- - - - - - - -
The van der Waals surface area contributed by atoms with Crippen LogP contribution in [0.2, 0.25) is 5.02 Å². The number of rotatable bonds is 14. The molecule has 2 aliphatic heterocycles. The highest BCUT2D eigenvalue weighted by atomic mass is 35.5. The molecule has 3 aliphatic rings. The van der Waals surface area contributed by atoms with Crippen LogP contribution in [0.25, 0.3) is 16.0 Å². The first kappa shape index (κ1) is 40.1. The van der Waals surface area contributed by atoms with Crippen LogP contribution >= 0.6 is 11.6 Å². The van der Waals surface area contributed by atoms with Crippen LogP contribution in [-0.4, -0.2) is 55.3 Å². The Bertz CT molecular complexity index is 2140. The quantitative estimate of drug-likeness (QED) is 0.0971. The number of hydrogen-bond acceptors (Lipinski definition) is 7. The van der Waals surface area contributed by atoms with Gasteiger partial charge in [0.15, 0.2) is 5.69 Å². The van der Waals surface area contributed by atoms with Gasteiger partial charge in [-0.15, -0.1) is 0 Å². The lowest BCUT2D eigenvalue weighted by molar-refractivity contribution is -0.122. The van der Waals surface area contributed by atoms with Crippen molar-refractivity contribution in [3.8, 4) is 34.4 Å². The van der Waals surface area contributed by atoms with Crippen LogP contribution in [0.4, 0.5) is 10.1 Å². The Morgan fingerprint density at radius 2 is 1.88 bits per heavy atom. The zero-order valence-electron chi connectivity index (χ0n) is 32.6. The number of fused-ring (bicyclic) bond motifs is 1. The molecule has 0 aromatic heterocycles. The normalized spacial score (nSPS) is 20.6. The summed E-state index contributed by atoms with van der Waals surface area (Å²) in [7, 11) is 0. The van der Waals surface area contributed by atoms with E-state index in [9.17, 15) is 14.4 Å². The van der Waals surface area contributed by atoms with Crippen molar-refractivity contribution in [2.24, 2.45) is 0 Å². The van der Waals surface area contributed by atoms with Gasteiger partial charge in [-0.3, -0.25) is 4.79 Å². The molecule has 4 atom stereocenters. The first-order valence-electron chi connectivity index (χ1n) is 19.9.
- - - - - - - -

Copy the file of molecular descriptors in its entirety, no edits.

The van der Waals surface area contributed by atoms with Crippen LogP contribution in [0.2, 0.25) is 5.02 Å². The number of rotatable bonds is 14. The molecule has 2 aliphatic heterocycles. The highest BCUT2D eigenvalue weighted by atomic mass is 35.5. The molecule has 3 aliphatic rings. The van der Waals surface area contributed by atoms with Crippen LogP contribution in [0.25, 0.3) is 16.0 Å². The first kappa shape index (κ1) is 40.1. The van der Waals surface area contributed by atoms with Crippen LogP contribution >= 0.6 is 11.6 Å². The van der Waals surface area contributed by atoms with Crippen LogP contribution in [-0.4, -0.2) is 55.3 Å². The Bertz CT molecular complexity index is 2140. The quantitative estimate of drug-likeness (QED) is 0.0971. The number of hydrogen-bond acceptors (Lipinski definition) is 7. The van der Waals surface area contributed by atoms with Gasteiger partial charge in [0.15, 0.2) is 5.69 Å². The van der Waals surface area contributed by atoms with Gasteiger partial charge in [-0.15, -0.1) is 0 Å². The lowest BCUT2D eigenvalue weighted by molar-refractivity contribution is -0.122. The van der Waals surface area contributed by atoms with Crippen molar-refractivity contribution in [3.8, 4) is 34.4 Å². The van der Waals surface area contributed by atoms with Crippen LogP contribution in [0.4, 0.5) is 10.1 Å². The Morgan fingerprint density at radius 2 is 1.88 bits per heavy atom. The zero-order valence-electron chi connectivity index (χ0n) is 32.6. The number of fused-ring (bicyclic) bond motifs is 1. The molecule has 0 aromatic heterocycles. The normalized spacial score (nSPS) is 20.6. The summed E-state index contributed by atoms with van der Waals surface area (Å²) in [7, 11) is 0. The van der Waals surface area contributed by atoms with E-state index in [9.17, 15) is 14.4 Å². The van der Waals surface area contributed by atoms with Crippen molar-refractivity contribution in [2.24, 2.45) is 0 Å². The van der Waals surface area contributed by atoms with Gasteiger partial charge in [-0.3, -0.25) is 4.79 Å². The molecule has 4 atom stereocenters. The first-order valence-electron chi connectivity index (χ1n) is 19.9.